It’s important to note that AUD is incredibly complex. As a spectrum disorder, it has varying degrees of severity: mild, moderate, and severe. Every patient is different. Some people may drink infrequently, but struggle with control when they drink. For example, they may limit consumption to the weekends or other occasions, but find that they binge on the few occasions they choose to drink. Others may drink extensively throughout the day and week. People also drink for different reasons, some to alleviate physical pain, others to manage emotions and others for celebratory reasons. Given that alcohol is such an integral part of our culture, many people don’t question their relationship with alcohol and may not even be aware that they meet the criteria for AUD, which is why screening by primary care providers and other health professionals is critical. Equally important is reminding people that AUD is a chronic medical disorder for which treatment is available. 

Tailoring treatment to individual’s needs

By understanding that AUD is a diagnosable and treatable medical condition with individualized impact, we can tailor treatments to meet patients’ specific needs. Effective treatment for AUD is multifaceted, involving medical, psychological, and social support.

Conditions such as AUD, with distinct physical, social and psychological components, are most effectively addressed through a combination of behavioral therapy, peer support, and MAT. There are many highly effective behavioral treatments – CBT, community reinforcement approach (CRA), mindfulness, motivational interviewing, relapse prevention, and supportive-expressive therapy (SET) – that can be integrated with MAUD. With the involvement of a qualified healthcare team, individuals report feeling enabled to reframe their relationships with alcohol, learn useful behavioral skills and strategies, and find medications that support their goals. 

Participation in peer support groups, such as AA or SMART Recovery, which can provide fellowship and help individuals stay motivated and committed to their recovery goals, is also recommended.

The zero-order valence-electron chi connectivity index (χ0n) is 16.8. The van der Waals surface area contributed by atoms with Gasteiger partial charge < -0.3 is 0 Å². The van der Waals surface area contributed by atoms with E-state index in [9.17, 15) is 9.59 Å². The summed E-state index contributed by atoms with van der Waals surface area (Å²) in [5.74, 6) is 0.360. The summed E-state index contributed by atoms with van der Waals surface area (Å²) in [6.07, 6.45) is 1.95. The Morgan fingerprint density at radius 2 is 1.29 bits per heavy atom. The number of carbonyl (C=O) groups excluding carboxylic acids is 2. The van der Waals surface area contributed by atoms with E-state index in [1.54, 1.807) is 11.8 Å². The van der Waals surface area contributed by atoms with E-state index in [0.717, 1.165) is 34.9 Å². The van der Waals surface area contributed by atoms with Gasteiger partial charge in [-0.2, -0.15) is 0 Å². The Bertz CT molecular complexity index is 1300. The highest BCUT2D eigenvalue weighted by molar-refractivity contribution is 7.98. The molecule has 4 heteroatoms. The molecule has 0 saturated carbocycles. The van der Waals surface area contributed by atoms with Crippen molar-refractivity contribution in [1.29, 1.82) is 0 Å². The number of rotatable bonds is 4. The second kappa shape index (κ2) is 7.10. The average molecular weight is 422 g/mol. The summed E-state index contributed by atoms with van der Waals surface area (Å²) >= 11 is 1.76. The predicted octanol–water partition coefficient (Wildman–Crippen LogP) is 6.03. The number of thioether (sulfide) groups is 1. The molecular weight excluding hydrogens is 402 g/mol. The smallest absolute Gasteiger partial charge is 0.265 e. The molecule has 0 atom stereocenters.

With the availability of MAT and the support of a therapeutic and treatment team, many people can address their alcohol use issues while continuing to work and live at home, rather than having to commit to weeks or months at an inpatient center. Receiving outpatient treatment at a center that specializes in addiction and trauma lets people practice the skills and strategies they learn in therapy while socializing with friends and family and working. They can then return to treatment to discuss how well they were able to implement the skills they learned and to get feedback and support to continue working on making the changes they desire. 

Primary care providers can take an active role in helping people identify and address excessive alcohol use by including routine screening for alcohol use as part of an annual physical exam. Early intervention can significantly enhance the chances of successful recovery. Emergency room providers should offer to prescribe MAUD for people who present to the ER for medical issues and accidents that involve alcohol use, for example, acute intoxication or cirrhosis). Further, it may be useful to be aware of outpatient treatment centers that offer MAUD in combination with evidence-based psychotherapy. 

Ultimately, AUD should be recognized and treated just the way other medical conditions are treated in a clinical setting, with care, support, and resources for recovery.

Photo: axelbueckert


Dr. Church, the founder and executive director of Wholeview Wellness®, is a clinical psychologist who has more than 20 years of experience in research, program development and treatment of patients with substance use and co-occurring mental health disorders. She is an expert in Cognitive Behavioral Therapy (CBT), Community Reinforcement Approach (CRA) and Contingency Management.

Before starting Wholeview Wellness®, Dr. Church served as the Executive Director of the Division of Substance Abuse at Montefiore Medical Center and as an Assistant Professor in the Department of Psychiatry and Behavioral Sciences at Albert Einstein College of Medicine for 16 years. She completed a predoctoral fellowship in addiction at the Yale University School of Medicine and a postdoctoral year at the Substance Treatment and Research Service (STARS) at Columbia University Medical Center after graduating from Fordham University with a doctorate in clinical psychology and from Columbia University with an AB in psychology. Dr. Church was appointed by Mayors Bloomberg and De Blasio to the NYC-DOHMH Community Services Board and serves on the Board of the Coalition of Medication Assisted Treatment Providers and Advocates (COMPA). She is a Past President for the Division of Substance Abuse at the New York State Psychological Association (NYSPA). Internationally, she has provided consultation to the United Nations Office of Drugs and Crime (UNODC) for both Vietnam and Afghanistan as they develop medication assisted treatment centers in their countries.